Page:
GOOD SHEPHERD, THE (director: Robert De Niro; screenwriter: Eric Roth; cinematographer: Robert Richardson; editor: Tariq Anwar; music: Bruce Fowler/Marcelo Zarvos; cast: Matt Damon (Edward Wilson), Angelina Jolie (Clover/Margaret Russell), William Hurt (Philip Allen), Michael Gambon (Dr. Fredericks), Billy Crudup (Arch Cummings), John Turturro (Ray Brocco), Alec Baldwin (Sam Murach, FBI), Joe Pesci (Joseph Palmi, Mobster), Timothy Hutton (Thomas Wilson), Eddie Redmayne (Edward Wilson, Jr.), Robert De Niro (General Bill Sullivan), Tammy Blanchard (Laura), Keir Dullea (Senator John Russell, Sr.), Martina Gedeck (Hanna Schiller), Mark Ivanir (Valentin Mironov No. 2), Gabriel Macht (John Russell Jr.), Lee Pace (Richard Hayes), John Sessions (Valentin Mironov No. 1/Yuri Modin), Oleg Stefan (Ulysses/Stas Siyanko), Laila Robins (Toddy Allen), Christopher Evan Welch (Photography Technical Officer), Neal Huff (Teletype Operations Officer), Jason Butler Harner (Teletype Communications Officer), Amy Wright (Safe House Operations Officer), Ann Hampton Callaway (1961 Deer Island Singer); Runtime: 160; MPAA Rating: R; producers: Jane Rosenthal/Robert De Niro/James G. Robinson; Universal Pictures; 2006)
“It makes a little noise about what might take place under the radar in a democracy.”
Reviewed by Dennis Schwartz
The Good Shepherd (The title refers to the Bible quote of Jesus: “I am the good shepherd. The good shepherd lays down his life for the sheep”) is Robert DeNiro’s second effort directing after his 1993 “A Bronx Tale.” It’s a fictionalized account of the birth of the CIA from its WWII roots as an outgrowth of the OSS (established in June 1942 to collect and analyze strategic information required by the Joint Chiefs of Staff and to conduct special operations not assigned to other agencies; it was organized and headed by General “Wild Bill” Donovan–here called General Sullivan). When the OSS was disbanded at the end of the war, the Central Intelligence Agency was founded and became America’s first permanent peacetime intelligence agency and took up the functions of the OSS. It was set up in 1947 under the National Security Act. The CIA building now located in Langley, Virginia, has the ironical biblical inscription on its entrance — “And ye shall know the truth and the truth shall make you free.” But the CIA is all about covert operations, paranoia as a life staple, lying to feed disinformation and duplicity in relationships, which seem to represent the CIA’s intent better than the noted biblical inscription. It’s credo should be “Trust no one.”
The names have been changed and the characters are composites to prevent any possible law suits. It’s based on Eric Roth’s intelligent script that has been noted by Hollywood insiders for many years as the best script never made into a film. He originally wrote the script for Francis Ford Coppola some 12 years ago. Under De Niro’s competent direction, though it’s weighed down by its arduous slow pace, plodding storytelling, and lengthy close to three hours running time, it still proves itself to be a well-acted and well-researched account of the founding and development of the CIA from World War II through the Bay of Pigs fiasco in 1961.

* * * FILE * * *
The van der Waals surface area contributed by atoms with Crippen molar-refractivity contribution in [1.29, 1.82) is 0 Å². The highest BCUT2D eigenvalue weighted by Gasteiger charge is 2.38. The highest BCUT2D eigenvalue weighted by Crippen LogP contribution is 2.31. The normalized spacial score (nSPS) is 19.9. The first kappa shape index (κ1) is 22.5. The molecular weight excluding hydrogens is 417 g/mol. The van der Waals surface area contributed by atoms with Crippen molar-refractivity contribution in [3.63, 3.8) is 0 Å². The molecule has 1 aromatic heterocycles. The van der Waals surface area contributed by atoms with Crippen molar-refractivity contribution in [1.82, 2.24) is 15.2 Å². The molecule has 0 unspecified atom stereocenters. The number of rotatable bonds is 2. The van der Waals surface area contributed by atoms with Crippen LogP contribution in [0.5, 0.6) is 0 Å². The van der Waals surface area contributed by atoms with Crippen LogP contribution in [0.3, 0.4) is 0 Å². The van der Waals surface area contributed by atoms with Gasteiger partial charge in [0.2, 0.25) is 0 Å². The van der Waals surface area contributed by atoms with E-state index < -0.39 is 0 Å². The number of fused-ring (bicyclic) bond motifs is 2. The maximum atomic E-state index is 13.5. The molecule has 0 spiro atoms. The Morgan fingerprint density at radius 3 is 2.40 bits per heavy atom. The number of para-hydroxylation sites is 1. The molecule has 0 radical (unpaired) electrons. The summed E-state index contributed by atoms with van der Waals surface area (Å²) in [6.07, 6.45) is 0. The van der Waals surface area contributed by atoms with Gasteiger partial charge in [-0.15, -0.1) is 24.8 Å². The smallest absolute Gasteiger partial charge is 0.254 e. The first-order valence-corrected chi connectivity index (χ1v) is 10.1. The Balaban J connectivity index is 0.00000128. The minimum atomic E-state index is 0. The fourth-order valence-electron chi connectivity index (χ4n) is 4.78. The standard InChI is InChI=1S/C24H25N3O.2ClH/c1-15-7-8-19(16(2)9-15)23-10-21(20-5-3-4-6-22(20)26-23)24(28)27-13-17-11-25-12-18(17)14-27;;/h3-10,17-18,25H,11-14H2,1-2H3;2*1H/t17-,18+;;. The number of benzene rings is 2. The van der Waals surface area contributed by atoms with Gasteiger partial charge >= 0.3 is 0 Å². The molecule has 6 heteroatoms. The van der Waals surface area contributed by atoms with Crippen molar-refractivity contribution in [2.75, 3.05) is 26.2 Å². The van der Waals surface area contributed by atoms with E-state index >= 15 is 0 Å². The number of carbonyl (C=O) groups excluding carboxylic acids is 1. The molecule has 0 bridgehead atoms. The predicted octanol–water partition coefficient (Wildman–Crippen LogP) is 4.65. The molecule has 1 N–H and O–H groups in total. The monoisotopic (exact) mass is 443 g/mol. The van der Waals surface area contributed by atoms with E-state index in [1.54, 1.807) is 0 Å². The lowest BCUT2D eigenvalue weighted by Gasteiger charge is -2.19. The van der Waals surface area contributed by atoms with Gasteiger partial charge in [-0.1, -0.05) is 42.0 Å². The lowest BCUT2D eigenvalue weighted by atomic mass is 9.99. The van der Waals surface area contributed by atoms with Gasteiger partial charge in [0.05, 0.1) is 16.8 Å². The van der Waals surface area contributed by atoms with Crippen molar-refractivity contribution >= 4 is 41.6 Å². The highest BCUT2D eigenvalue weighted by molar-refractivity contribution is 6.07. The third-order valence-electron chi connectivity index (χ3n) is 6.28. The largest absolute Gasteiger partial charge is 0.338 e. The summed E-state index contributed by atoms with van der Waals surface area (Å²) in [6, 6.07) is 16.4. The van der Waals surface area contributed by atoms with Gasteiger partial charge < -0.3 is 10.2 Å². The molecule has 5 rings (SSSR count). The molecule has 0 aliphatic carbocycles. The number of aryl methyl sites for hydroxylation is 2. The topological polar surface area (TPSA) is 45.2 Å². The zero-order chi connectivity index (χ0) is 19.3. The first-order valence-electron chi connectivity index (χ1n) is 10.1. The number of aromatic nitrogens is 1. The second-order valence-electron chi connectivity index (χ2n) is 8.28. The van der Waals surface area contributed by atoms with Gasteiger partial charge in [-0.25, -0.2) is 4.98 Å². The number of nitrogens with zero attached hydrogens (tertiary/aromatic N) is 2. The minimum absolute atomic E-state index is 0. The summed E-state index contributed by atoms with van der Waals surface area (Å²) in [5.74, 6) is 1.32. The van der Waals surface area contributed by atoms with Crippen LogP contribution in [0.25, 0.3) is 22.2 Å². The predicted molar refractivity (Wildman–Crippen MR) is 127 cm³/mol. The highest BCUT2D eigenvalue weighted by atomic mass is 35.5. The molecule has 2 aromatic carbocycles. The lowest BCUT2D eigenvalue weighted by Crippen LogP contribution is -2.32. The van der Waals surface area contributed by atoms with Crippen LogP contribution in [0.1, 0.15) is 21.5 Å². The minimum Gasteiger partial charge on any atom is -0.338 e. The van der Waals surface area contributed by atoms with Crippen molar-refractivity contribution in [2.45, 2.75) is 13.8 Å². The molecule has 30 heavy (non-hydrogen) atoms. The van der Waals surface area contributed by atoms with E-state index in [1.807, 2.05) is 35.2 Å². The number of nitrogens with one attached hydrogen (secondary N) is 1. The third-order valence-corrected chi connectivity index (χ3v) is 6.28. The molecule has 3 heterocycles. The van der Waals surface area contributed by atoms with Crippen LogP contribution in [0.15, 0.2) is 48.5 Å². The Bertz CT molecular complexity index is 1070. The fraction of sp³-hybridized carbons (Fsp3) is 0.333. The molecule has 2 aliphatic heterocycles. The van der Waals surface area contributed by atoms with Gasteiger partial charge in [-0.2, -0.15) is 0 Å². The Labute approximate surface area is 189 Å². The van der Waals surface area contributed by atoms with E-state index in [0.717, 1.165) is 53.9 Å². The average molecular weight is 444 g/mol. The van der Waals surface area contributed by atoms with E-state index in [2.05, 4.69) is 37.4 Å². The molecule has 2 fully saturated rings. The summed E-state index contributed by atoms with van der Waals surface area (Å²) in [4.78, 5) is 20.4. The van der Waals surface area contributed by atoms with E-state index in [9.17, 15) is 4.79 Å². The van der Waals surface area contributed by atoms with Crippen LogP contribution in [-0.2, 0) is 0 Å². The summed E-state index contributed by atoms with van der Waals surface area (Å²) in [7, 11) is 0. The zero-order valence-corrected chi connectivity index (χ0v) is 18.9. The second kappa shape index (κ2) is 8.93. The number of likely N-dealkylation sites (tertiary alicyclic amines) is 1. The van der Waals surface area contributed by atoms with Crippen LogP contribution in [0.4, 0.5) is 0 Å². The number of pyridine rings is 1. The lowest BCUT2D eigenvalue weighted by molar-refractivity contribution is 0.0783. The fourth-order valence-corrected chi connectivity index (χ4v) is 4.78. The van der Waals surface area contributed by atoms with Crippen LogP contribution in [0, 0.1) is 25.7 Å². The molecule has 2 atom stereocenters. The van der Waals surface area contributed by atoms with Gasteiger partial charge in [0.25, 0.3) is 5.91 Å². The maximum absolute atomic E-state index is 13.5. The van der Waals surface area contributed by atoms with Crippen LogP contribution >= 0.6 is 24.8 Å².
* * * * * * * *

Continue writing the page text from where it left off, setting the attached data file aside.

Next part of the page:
The film opens on April 21, 1961 with the Bay of Pigs failed attack in Cuba and through flashback takes us through the early days of the CIA. The Bay of Pigs is used as a framing device whereas the film goes into flashback to look back at the life of one of the CIA original operatives and it repeatedly returns to an investigation of what went wrong at the Bay of Pigs as a mole is believed responsible for a security breach and the Washington buzz is that someone will have to take the blame. It has enough workings of cloak and dagger operations to yield some feel of how the spies do business, unfortunately it also comes with a long involved story about the withdrawn and unsympathetic main protagonist played by Matt Damon, a late replacement for Leonardo Di Caprio. Damon is Edmund Wilson, the cold, emotionally reserved to a fault, laconic blueblood operative who is modeled on Yale grad, poet lover (friend of Ezra Pound’s), avid fly-fisherman and orchid-grower (the Wilson character builds model boats in bottles) named James Jesus Angleton. Known as the Kingfisher, he was the long-serving (from 1954 to 1974) shadowy chief of the Central Intelligence Agency’s counter-intelligence staff who was eventually forced to resign because of his unwarranted allegations against top officials for being Soviet agents. His tenure was left with a black mark, indicating he did more harm to the agency in the long run than good. Fictionalizing him allows the filmmaker to throw around speculations about the spy’s secret activities which would never be allowed to air otherwise.